Chris Sommerfeldt, Michael Gartland, New York Daily News
NYC Mayor Adams declared a state of emergency Friday over the city’s migrant crisis and pleaded for financial and legislative assistance from the federal government and state lawmakers.
The declaration will suspend certain land-use requirements so the city can more rapidly set up emergency housing for migrants, such as the controversial tent camp set to be constructed on Randalls Island, Adams said in a speech from City Hall.
But the declaration only goes so far.
With more than 17,000 South and Central American migrants currently in the city, the homeless shelter system is nearly at 100% capacity and social services are being strained to the brink of collapse, Adams said.
“It is burning through our budget,” he said, predicting that the city will spend more than $1 billion on the crisis in this fiscal year alone. “This is unsustainable.”
As a result, Adams demanded that President Biden’s administration and Albany lawmakers do what they can to help, including allocating emergency funding and passing legislation that would expedite work permits for the migrants.
“This is an all-hands-on-deck moment,” he said.
The massive influx of migrants has placed a big burden on the city’s homeless shelter system. That pressure has led to several apparent violations of the state’s right-to-shelter law, which requires the city to provide housing to anyone who seeks it within a proscribed timeframe.
To relieve the burden on shelters, Adams signaled last week that he planned to house some migrants in tents at an Orchard Beach parking lot in the Bronx. But earlier this week, he reversed himself over concerns of flooding there. Instead, he opted to move the tent encampments to Randalls Island.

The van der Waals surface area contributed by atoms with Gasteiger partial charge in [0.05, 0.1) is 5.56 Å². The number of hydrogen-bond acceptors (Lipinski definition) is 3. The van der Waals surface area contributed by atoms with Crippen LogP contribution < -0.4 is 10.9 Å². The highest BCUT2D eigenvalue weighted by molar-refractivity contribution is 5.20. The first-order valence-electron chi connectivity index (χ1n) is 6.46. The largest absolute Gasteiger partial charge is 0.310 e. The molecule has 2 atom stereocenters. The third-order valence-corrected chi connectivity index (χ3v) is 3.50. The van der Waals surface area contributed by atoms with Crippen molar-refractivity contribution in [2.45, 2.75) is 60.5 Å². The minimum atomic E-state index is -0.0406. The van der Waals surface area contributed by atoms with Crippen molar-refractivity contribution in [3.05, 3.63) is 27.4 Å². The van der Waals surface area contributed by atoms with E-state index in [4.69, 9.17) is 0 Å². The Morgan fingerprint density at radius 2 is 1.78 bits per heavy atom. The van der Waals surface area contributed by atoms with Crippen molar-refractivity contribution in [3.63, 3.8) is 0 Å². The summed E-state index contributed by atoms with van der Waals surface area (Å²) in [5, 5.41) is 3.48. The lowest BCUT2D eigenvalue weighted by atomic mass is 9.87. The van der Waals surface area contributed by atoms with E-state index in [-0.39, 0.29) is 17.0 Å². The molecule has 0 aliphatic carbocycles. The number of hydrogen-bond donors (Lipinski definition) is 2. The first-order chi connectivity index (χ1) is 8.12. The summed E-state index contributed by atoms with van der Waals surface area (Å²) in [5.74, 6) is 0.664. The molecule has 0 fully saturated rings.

In a statement released by the Legal Aid Society and the Coalition for the Homeless, which act as watchdogs regarding the right to shelter law, the groups slammed Adams for failing to invest more adequately in affordable housing, which would also ease the burden on shelters.
“It is the city’s historic shameful failure to adequately invest in affordable housing that has continued to fuel mass homelessness,” they said in the statement. “We reaffirm our call on the city to abandon its plan to construct tent cities, and to instead focus on high-quality indoor shelter options and permanent housing.”
Also at play on Friday are the politics of the situation — both here and in other states. Many of the migrants streaming into the city have come from Texas. That state’s governor, Greg Abbott, who’s running for re-election, has directed buses filled with asylum seekers to the Big Apple as a way to criticize Biden’s border policies.
Biden is also seeking a referendum on his effectiveness in the coming November midterm elections. And Gov. Hochul is also seeking re-election.
The mayor said he is not concerned about politically putting Democratic allies in a tight spot.
“[Biden] understood the urgency of the moment,” Adams said, referring to his most recent conversation with the president. “Speaking with the governor’s office, they understand the urgency of the situation. There was never a time that they stated, ‘Eric, you know, we don’t want to engage in this conversation because it’s too political.’ Nope, they did not do that at all.”
He would not offer specifics regarding exactly how the state might help as far as providing locations to house asylum seekers, but noted that “there are plenty of locations that are under state control that I believe we should look at.”
“Right now, I’m not going to disclose exact locations,” he said. “As soon as we get the approval from them — the inspections that state that they’re suitable for people to be inside — we’re going to make a formal announcement.”